facilities are made available, at a price, to the
          general public.  But the Sun reserved to itself
          the right to revise, edit, classify or reject any
          advertisement submitted to it for publication and
          this reservation was displayed daily at the head
          of its classified advertisement section.
          The law has recognized the freedom of the press to
          propagate its views and ideas on any issue and to
          select the material which it publishes.  As a
          corollary to that, a newspaper also has the right
          to refuse to publish material which runs contrary
          to the views which it expresses.  A newspaper
          published by a religious organization does not
          have to publish an advertisement advocating
          atheistic doctrine.  A newspaper supporting
          certain political views does not have to publish
          an advertisement advancing contrary views.  In
          fact, the judgments of Duff, C.J.C., Davis and
          Cannon, JJ., in the Alberta Press case...suggest
          that provincial legislation to compel such
          publication may be unconstitutional.
          In my opinion ,the service which is customarily
          available to the public in the case of a newspaper
          which accepts advertising is a service subject to
          the right of the newspaper to control the content
          of such advertising."

The Procedural Safeguards Made Available To A Defendant In A
Civil Court Action For Defamation Are Also Missing From The Human
Rights Code:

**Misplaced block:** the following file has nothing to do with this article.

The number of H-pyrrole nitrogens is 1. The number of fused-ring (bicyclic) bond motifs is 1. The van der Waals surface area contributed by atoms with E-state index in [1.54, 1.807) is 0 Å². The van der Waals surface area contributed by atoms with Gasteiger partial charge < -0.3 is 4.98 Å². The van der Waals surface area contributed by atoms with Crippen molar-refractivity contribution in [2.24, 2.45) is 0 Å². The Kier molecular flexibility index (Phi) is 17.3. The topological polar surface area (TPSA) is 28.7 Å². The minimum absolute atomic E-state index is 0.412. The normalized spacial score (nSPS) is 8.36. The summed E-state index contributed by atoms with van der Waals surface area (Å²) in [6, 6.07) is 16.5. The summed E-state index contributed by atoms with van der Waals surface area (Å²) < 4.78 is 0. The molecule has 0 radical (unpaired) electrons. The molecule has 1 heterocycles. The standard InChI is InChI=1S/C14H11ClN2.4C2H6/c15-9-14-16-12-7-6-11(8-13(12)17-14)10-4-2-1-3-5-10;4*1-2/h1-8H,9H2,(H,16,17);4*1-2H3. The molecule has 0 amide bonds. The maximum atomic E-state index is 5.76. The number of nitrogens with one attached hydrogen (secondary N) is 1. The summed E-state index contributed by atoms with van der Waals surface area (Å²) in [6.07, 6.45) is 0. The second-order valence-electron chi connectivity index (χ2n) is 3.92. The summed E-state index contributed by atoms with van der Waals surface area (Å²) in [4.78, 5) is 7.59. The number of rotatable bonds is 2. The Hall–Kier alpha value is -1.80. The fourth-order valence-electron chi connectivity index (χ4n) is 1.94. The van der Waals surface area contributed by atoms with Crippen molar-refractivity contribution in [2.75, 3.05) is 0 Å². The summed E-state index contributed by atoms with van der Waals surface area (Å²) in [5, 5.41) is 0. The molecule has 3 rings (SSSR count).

(J)  A Single Adjudicator Will Judge What Millions Of British
     Columbians Are Entitled To Hear, Read Or View, (Subject To A
     Narrow Possibility Of Judicial Review.  The Human Rights
     Code Does Not Permit A  Defendant To Be Tried by a Jury
     Drawn From The Community, An Absolute Right Of The Defendant
     In A Civil Court Action;

216.      The Press Council respectfully submits that the Human
Rights Code is deficient in failing to provide to the defendant a
right to have a "group defamation" claim heard by a jury of his
or her peers drawn at random from the electorate to represent the
public and to discharge, upon oath, a public duty to find "libel
or no libel".

217.      Deliberation is a difficult virtue where there is only
one decision-maker.  Only a jury calls upon ordinary citizens to
look objectively at the facts and persuade one another to a
consensus.  In this process, each juror is required to transcend
his or her starting loyalties and to consider how the evidence
may appear to others drawing on different experiences.  Juries
are much better placed than a one-person Tribunal to function as
the conscience of the community.  Aristotle suggested that